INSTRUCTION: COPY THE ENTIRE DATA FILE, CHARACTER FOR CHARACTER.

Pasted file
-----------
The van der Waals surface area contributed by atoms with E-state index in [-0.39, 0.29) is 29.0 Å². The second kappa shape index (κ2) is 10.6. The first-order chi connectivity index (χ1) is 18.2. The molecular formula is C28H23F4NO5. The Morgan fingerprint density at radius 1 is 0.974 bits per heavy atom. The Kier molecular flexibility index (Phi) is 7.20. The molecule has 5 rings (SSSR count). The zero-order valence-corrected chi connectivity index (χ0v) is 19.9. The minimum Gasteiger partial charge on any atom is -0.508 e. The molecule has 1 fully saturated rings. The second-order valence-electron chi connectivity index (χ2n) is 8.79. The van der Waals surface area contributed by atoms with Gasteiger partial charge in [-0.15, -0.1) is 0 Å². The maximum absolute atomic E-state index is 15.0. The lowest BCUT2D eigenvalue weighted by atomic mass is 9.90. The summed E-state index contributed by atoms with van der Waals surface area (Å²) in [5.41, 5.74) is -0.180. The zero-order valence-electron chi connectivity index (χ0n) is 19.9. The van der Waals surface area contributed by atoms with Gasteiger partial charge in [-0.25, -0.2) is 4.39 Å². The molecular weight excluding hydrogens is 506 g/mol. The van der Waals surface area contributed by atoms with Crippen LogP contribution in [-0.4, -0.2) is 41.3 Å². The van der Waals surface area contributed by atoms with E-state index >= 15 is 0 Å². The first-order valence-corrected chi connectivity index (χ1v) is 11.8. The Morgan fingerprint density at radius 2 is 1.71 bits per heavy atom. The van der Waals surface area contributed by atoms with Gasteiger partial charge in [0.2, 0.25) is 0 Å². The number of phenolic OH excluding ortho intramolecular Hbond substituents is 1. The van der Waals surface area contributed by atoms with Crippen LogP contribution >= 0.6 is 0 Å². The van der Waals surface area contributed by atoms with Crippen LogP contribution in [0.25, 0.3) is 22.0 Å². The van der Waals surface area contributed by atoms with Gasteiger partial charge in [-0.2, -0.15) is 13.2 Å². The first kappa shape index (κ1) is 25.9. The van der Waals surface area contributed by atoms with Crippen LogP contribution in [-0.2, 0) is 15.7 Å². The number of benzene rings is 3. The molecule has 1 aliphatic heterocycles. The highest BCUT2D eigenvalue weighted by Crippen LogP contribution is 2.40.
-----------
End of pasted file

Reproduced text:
The van der Waals surface area contributed by atoms with E-state index in [-0.39, 0.29) is 29.0 Å². The second kappa shape index (κ2) is 10.6. The first-order chi connectivity index (χ1) is 18.2. The molecular formula is C28H23F4NO5. The Morgan fingerprint density at radius 1 is 0.974 bits per heavy atom. The Kier molecular flexibility index (Phi) is 7.20. The molecule has 5 rings (SSSR count). The zero-order valence-corrected chi connectivity index (χ0v) is 19.9. The minimum Gasteiger partial charge on any atom is -0.508 e. The molecule has 1 fully saturated rings. The second-order valence-electron chi connectivity index (χ2n) is 8.79. The van der Waals surface area contributed by atoms with Gasteiger partial charge in [-0.15, -0.1) is 0 Å². The maximum absolute atomic E-state index is 15.0. The lowest BCUT2D eigenvalue weighted by atomic mass is 9.90. The summed E-state index contributed by atoms with van der Waals surface area (Å²) in [5.41, 5.74) is -0.180. The zero-order valence-electron chi connectivity index (χ0n) is 19.9. The van der Waals surface area contributed by atoms with Gasteiger partial charge in [-0.25, -0.2) is 4.39 Å². The molecular weight excluding hydrogens is 506 g/mol. The van der Waals surface area contributed by atoms with Crippen LogP contribution in [-0.4, -0.2) is 41.3 Å². The van der Waals surface area contributed by atoms with E-state index >= 15 is 0 Å². The first-order valence-corrected chi connectivity index (χ1v) is 11.8. The Morgan fingerprint density at radius 2 is 1.71 bits per heavy atom. The van der Waals surface area contributed by atoms with Gasteiger partial charge in [0.2, 0.25) is 0 Å². The number of phenolic OH excluding ortho intramolecular Hbond substituents is 1. The van der Waals surface area contributed by atoms with Crippen LogP contribution >= 0.6 is 0 Å². The van der Waals surface area contributed by atoms with Crippen LogP contribution in [0.25, 0.3) is 22.0 Å². The van der Waals surface area contributed by atoms with Gasteiger partial charge in [-0.2, -0.15) is 13.2 Å². The first kappa shape index (κ1) is 25.9. The van der Waals surface area contributed by atoms with Crippen LogP contribution in [-0.2, 0) is 15.7 Å². The number of benzene rings is 3. The molecule has 1 aliphatic heterocycles. The highest BCUT2D eigenvalue weighted by Crippen LogP contribution is 2.40.